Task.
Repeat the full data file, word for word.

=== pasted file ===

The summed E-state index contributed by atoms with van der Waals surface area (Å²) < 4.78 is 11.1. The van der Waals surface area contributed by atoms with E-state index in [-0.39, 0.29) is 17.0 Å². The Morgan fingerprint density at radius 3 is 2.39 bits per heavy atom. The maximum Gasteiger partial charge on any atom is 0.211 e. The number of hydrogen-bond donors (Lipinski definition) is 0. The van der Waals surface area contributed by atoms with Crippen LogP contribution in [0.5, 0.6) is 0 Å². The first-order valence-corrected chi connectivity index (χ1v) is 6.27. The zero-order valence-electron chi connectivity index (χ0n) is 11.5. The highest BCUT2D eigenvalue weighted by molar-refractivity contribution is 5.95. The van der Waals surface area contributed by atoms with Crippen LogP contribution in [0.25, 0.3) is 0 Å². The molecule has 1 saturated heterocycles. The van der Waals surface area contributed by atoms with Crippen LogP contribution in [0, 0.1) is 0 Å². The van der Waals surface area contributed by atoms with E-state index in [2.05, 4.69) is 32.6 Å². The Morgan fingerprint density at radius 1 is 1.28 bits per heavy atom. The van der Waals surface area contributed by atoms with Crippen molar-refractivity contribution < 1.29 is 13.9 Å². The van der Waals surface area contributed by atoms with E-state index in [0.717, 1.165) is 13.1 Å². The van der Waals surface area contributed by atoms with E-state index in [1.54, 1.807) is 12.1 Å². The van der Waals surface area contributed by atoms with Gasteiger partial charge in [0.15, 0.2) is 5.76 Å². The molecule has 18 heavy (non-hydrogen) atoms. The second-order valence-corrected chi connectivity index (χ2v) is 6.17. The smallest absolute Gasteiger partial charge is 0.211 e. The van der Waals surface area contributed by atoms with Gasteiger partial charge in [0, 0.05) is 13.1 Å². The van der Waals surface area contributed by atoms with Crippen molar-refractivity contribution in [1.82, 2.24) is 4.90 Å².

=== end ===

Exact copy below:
The summed E-state index contributed by atoms with van der Waals surface area (Å²) < 4.78 is 11.1. The van der Waals surface area contributed by atoms with E-state index in [-0.39, 0.29) is 17.0 Å². The Morgan fingerprint density at radius 3 is 2.39 bits per heavy atom. The maximum Gasteiger partial charge on any atom is 0.211 e. The number of hydrogen-bond donors (Lipinski definition) is 0. The van der Waals surface area contributed by atoms with Crippen LogP contribution in [0.5, 0.6) is 0 Å². The first-order valence-corrected chi connectivity index (χ1v) is 6.27. The zero-order valence-electron chi connectivity index (χ0n) is 11.5. The highest BCUT2D eigenvalue weighted by molar-refractivity contribution is 5.95. The van der Waals surface area contributed by atoms with Crippen LogP contribution in [0.25, 0.3) is 0 Å². The molecule has 1 saturated heterocycles. The van der Waals surface area contributed by atoms with Crippen LogP contribution in [0, 0.1) is 0 Å². The van der Waals surface area contributed by atoms with E-state index in [2.05, 4.69) is 32.6 Å². The Morgan fingerprint density at radius 1 is 1.28 bits per heavy atom. The van der Waals surface area contributed by atoms with Crippen molar-refractivity contribution < 1.29 is 13.9 Å². The van der Waals surface area contributed by atoms with E-state index in [0.717, 1.165) is 13.1 Å². The van der Waals surface area contributed by atoms with E-state index in [1.54, 1.807) is 12.1 Å². The van der Waals surface area contributed by atoms with Gasteiger partial charge in [0.15, 0.2) is 5.76 Å². The molecule has 18 heavy (non-hydrogen) atoms. The second-order valence-corrected chi connectivity index (χ2v) is 6.17. The smallest absolute Gasteiger partial charge is 0.211 e. The van der Waals surface area contributed by atoms with Gasteiger partial charge in [0, 0.05) is 13.1 Å². The van der Waals surface area contributed by atoms with Crippen molar-refractivity contribution in [1.82, 2.24) is 4.90 Å².